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Four stories of quantitative easing

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  • Fawley, Brett W.
  • Neely, Christopher J.

Abstract

This article describes the circumstances of and motivations for the quantitative easing programs of the Federal Reserve, Bank of England, European Central Bank, and Bank of Japan during the recent financial crisis and recovery. The programs initially attempted to alleviate financial market distress, but this pur- pose soon broadened to include achieving inflation targets, stimulating the real economy, and containing the European sovereign debt crisis. The European Central Bank and Bank of Japan focused their programs on direct lending to banks—reflecting the bank-centric structure of their financial systems— while the Federal Reserve and the Bank of England expanded their respective monetary bases by purchasing bonds.

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Bibliographic Info

Article provided by Federal Reserve Bank of St. Louis in its journal Review.

Volume (Year): (2013)
Issue (Month): Jan ()
Pages: 51-88

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Handle: RePEc:fip:fedlrv:y:2013:i:january:p:51-88:n:v.95no.1

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Related research

Keywords: Monetary policy - United States; Financial crises;

References

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  1. Buiter, Willem H. & Rahbari, Ebrahim, 2012. "The ECB as Lender of Last Resort for Sovereigns in the Euro Area," CEPR Discussion Papers 8974, C.E.P.R. Discussion Papers.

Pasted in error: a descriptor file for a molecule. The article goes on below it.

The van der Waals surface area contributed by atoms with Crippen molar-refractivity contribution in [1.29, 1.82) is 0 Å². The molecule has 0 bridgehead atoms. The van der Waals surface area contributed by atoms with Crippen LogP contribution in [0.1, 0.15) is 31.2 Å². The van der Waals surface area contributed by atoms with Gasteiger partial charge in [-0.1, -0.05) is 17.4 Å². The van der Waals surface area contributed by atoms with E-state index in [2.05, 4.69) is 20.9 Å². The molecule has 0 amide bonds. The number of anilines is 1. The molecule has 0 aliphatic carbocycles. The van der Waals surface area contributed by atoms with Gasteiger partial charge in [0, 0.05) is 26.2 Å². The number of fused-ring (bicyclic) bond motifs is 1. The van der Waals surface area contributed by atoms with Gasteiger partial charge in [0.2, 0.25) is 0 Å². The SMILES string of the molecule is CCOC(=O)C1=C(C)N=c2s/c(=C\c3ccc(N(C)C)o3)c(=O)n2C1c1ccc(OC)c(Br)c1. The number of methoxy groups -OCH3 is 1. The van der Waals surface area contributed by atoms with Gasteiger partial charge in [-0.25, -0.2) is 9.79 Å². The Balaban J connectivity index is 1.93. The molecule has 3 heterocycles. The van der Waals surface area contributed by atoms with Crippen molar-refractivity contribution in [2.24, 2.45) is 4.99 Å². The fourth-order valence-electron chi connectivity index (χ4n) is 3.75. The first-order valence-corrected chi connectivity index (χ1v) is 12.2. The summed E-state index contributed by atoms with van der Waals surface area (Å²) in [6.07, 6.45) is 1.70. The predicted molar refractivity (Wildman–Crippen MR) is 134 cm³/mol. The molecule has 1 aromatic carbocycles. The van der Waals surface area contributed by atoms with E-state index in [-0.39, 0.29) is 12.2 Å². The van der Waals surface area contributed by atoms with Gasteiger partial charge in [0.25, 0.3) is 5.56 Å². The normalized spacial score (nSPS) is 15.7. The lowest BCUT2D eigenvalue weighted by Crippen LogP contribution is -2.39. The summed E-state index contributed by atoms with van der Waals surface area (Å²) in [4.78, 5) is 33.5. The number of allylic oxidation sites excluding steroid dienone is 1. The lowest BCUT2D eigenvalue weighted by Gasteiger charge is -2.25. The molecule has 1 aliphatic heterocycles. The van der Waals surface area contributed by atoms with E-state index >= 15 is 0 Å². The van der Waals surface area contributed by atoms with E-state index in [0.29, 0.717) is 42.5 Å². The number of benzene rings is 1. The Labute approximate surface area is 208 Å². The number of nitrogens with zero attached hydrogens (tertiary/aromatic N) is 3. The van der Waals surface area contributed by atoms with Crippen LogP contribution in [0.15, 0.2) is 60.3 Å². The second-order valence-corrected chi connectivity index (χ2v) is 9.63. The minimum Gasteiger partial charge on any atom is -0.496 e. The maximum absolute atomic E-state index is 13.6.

2. Leo Krippner & Daniel L. Thornton, 2012. "A proposal for improving forward guidance," Economic Synopses, Federal Reserve Bank of St. Louis.
  3. Richard G. Anderson & Charles S. Gascon & Yang Liu, 2010. "Doubling your monetary base and surviving: some international experience," Review, Federal Reserve Bank of St. Louis, issue Nov, pages 481-506.
  4. Beirne, John & Dalitz, Lars & Ejsing, Jacob & Grothe, Magdalena & Manganelli, Simone & Monar, Fernando & Sahel, Benjamin & Sušec, Matjaž & Tapking, Jens & Vong, Tana, 2011. "The impact of the Eurosystem's covered bond purchase programme on the primary and secondary markets," Occasional Paper Series 122, European Central Bank.
  5. James D. Hamilton & Jing Cynthia Wu, 2012. "The Effectiveness of Alternative Monetary Policy Tools in a Zero Lower Bound Environment," Journal of Money, Credit and Banking, Blackwell Publishing, vol. 44, pages 3-46, 02.
  6. Christopher J. Neely, 2010. "The large scale asset purchases had large international effects," Working Papers 2010-018, Federal Reserve Bank of St. Louis.
  7. Michael A. S. Joyce & Ana Lasaosa & Ibrahim Stevens & Matthew Tong, 2011. "The Financial Market Impact of Quantitative Easing in the United Kingdom," International Journal of Central Banking, International Journal of Central Banking, vol. 7(3), pages 113-161, September.
  8. James Bullard, 2010. "Three lessons for monetary policy from the panic of 2008," Review, Federal Reserve Bank of St. Louis, issue May, pages 155-163.
  9. Frederic S. Mishkin, 1996. "The Channels of Monetary Transmission: Lessons for Monetary Policy," NBER Working Papers 5464, National Bureau of Economic Research, Inc.
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Citations

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Cited by:
  1. Michael D. Bauer & Christopher J. Neely, 2012. "International channels of the Fed’s unconventional monetary policy," Working Papers 2012-028, Federal Reserve Bank of St. Louis.
  2. Fratzscher, Marcel & Lo Duca, Marco & Straub, Roland, 2013. "On the international spillovers of US quantitative easing," Working Paper Series 1557, European Central Bank.
  3. Edda Claus & Iris Claus & Leo Krippner, 2014. "Asset markets and monetary policy shocks at the zero lower bound," Reserve Bank of New Zealand Discussion Paper Series DP2014/03, Reserve Bank of New Zealand.
  4. Fratzscher, Marcel & Lo Duca, Marco & Straub, Roland, 2012. "A global monetary tsunami? On the spillovers of US Quantitative Easing," CEPR Discussion Papers 9195, C.E.P.R. Discussion Papers.

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